Degree Type

Dissertation

Date of Award

2010

Degree Name

Doctor of Philosophy

Department

Civil, Construction, and Environmental Engineering

First Advisor

David J. White

Abstract

Recycled portland cement concrete (RPCC) aggregates are increasingly being considered for use in the U.S as an alternative to new aggregate materials for rigid pavement subbases. The four papers in this dissertation present results of studies that compared the strength/stiffness and permeability of RPCC subbases to crushed limestone subbases; employed scanning electron microscopy (SEM) and X-ray microanalysis to investigate RPCC aggregates and tufa precipitate; conducted spatial analysis of pH values in a flow channel and thermogravimetric analysis to examine the environmental impact of RPCC aggregate subbases; and monitored seasonal variations in temperature, moisture, frost depth, and ground water table in pavement foundation layers to document climate conditions. The findings from this research showed that although the RPCC subbases had generally lower permeability, they were much stiffer than values that are normally used for pavement design criteria and apparently provide adequate support for rigid pavements although RPCC aggregates potentially produces tufa.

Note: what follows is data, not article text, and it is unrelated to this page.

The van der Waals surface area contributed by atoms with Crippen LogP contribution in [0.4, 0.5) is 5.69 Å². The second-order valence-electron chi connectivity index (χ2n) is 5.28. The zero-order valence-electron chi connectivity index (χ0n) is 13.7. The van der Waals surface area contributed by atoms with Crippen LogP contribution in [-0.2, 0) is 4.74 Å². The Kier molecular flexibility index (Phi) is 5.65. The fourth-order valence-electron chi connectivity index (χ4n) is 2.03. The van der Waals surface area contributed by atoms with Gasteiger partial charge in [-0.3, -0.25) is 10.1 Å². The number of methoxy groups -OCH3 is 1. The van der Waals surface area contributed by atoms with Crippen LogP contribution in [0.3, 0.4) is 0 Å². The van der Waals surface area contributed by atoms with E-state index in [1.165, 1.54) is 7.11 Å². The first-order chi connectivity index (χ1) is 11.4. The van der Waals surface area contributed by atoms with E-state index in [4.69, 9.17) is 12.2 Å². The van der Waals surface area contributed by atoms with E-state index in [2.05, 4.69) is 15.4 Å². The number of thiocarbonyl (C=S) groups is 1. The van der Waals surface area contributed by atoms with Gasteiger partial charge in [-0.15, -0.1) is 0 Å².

Copyright Owner

Thang Huu Phan

Language

en

Date Available

2012-04-30

File Format

application/pdf

File Size

128 pages

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